Biden expected to expand two national monuments in California

By Jennifer Yachnin, Robin Bravender | 04/11/2024 04:35 PM EDT

Advocates have long sought to add land to the San Gabriel Mountains National Monument near Los Angeles and the Berryessa Snow Mountain National Monument north of Sacramento.

The snow-capped San Gabriel Mountains.

The snow-capped San Gabriel Mountains look over Chinatown in downtown Los Angeles on Jan. 12, 2016. Nick Ut/AP

The Biden administration is expected to soon expand two national monuments in California, said two people familiar with White House plans.

President Joe Biden can add land to the monuments — the San Gabriel Mountains National Monument near Los Angeles and the Berryessa Snow Mountain National Monument north of Sacramento — by signing proclamations under the Antiquities Act of 1906.

There is no set date for the expansions, first reported Thursday by The Washington Post and later confirmed to E&E News by two people familiar with White House plans.


“Both of them should be happening sometime this month,” said one person with knowledge of White House discussions on the monuments, who asked not to be identified because of the confidential nature of the talks.

A second person familiar with the White House plans said the announcement could come next week or the week after. However, the timing doesn’t appear to have been finalized, said that person, who was granted anonymity because they had not been authorized to speak publicly about the plans.

The White House declined to comment. Spokespeople for the Interior Department referred questions to the White House, while the U.S. Forest Service could not immediately respond to a request for comment. The Bureau of Land Management and the Forest Service together manage the Berryessa Snow Mountain monument, while the Forest Service manages the San Gabriel Mountains one.

Earlier on Thursday, White House energy and climate adviser John Podesta asserted that Biden would use his authority under the Antiquities Act to conserve more public lands.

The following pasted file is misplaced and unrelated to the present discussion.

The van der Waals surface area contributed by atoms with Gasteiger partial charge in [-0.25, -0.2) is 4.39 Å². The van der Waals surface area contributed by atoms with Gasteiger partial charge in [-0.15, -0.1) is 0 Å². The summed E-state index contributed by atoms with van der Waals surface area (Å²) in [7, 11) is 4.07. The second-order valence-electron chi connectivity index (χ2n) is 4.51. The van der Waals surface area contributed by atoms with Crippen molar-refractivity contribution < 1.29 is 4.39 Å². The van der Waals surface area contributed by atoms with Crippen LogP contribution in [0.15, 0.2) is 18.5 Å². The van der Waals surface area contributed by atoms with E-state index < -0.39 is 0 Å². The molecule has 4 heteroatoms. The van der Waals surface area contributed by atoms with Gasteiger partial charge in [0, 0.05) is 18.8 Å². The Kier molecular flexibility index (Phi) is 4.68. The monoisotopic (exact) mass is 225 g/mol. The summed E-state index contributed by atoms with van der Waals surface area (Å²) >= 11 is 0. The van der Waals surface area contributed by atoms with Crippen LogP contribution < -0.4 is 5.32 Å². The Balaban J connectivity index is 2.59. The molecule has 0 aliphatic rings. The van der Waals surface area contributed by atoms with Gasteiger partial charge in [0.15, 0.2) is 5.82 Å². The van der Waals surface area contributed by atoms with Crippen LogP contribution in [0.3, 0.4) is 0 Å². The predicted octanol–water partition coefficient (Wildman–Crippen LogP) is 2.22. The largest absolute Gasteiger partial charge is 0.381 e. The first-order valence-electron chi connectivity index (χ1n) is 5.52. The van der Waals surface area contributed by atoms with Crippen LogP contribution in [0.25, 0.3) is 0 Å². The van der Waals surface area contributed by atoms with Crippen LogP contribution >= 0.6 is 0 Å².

“You’ll see some more,” Podesta said.

That law allows presidents to set aside existing federal lands to preserve areas of cultural, historic or scientific interest. Biden has designated five new national monuments since taking office.

The Biden administration has vowed to conserve at least 30 percent of the nation’s lands and waters by 2030, a program known as “America the Beautiful” or 30×30.

“We’re on track,” Podesta said Thursday. “He’s been an amazing president in the first term.”

Efforts to grow both California monuments have been stymied on Capitol Hill, where legislation has failed to gain traction.

“The San Gabriel Mountains are among the most pristine and beautiful public lands in the country, with more visitors annually than Yellowstone, and they are right next to one of the nation’s densest and most park-deprived population centers,” Democratic Rep. Judy Chu of California said in a statement.

Along with another California Democrat, Sen. Alex Padilla, Chu has sought to add more than 109,000 acres to the San Gabriel Mountains monument. The current site, designated by then-President Barack Obama in 2014, includes more than 346,000 acres, primarily in the Angeles National Forest and in a portion of the San Bernadino National Forest.

Advocates for the expansion also include organizations like the Green Latinos, Hispanic Access Foundation, Latino Outdoors, The Pew Charitable Trusts and The Wilderness Society.

Daniel Rossman, Southern California Mountains landscape director for The Wilderness Society, praised reports that the White House would act on the San Gabriel expansion.

“We haven’t seen Congress move this kind of legislation forward in the way that maybe we used to see in a more productive past, so using the tools that the president has to expand the national monument presents an incredible opportunity to preserve this place now and for future generations,” Rossman said.

Interior Secretary Deb Haaland toured the Berryessa monument last September, along with Democratic Reps. John Garamendi and Mike Thompson of California.

Garamendi and Thompson last year teamed up on a bill called the Berryessa Snow Mountain National Monument Expansion Act, which would expand the existing monument by 3,925 acres of adjacent public land administered by the BLM.

It would also require the BLM and the Forest Service to improve tribal engagement and co-management of the monument.

“I hope President Biden heeds our call to issue a presidential proclamation expanding the Berryessa Snow Mountain National Monument,” Garamendi said when he introduced the bill.

Reporters Rob Hotakainen and Scott Streater contributed.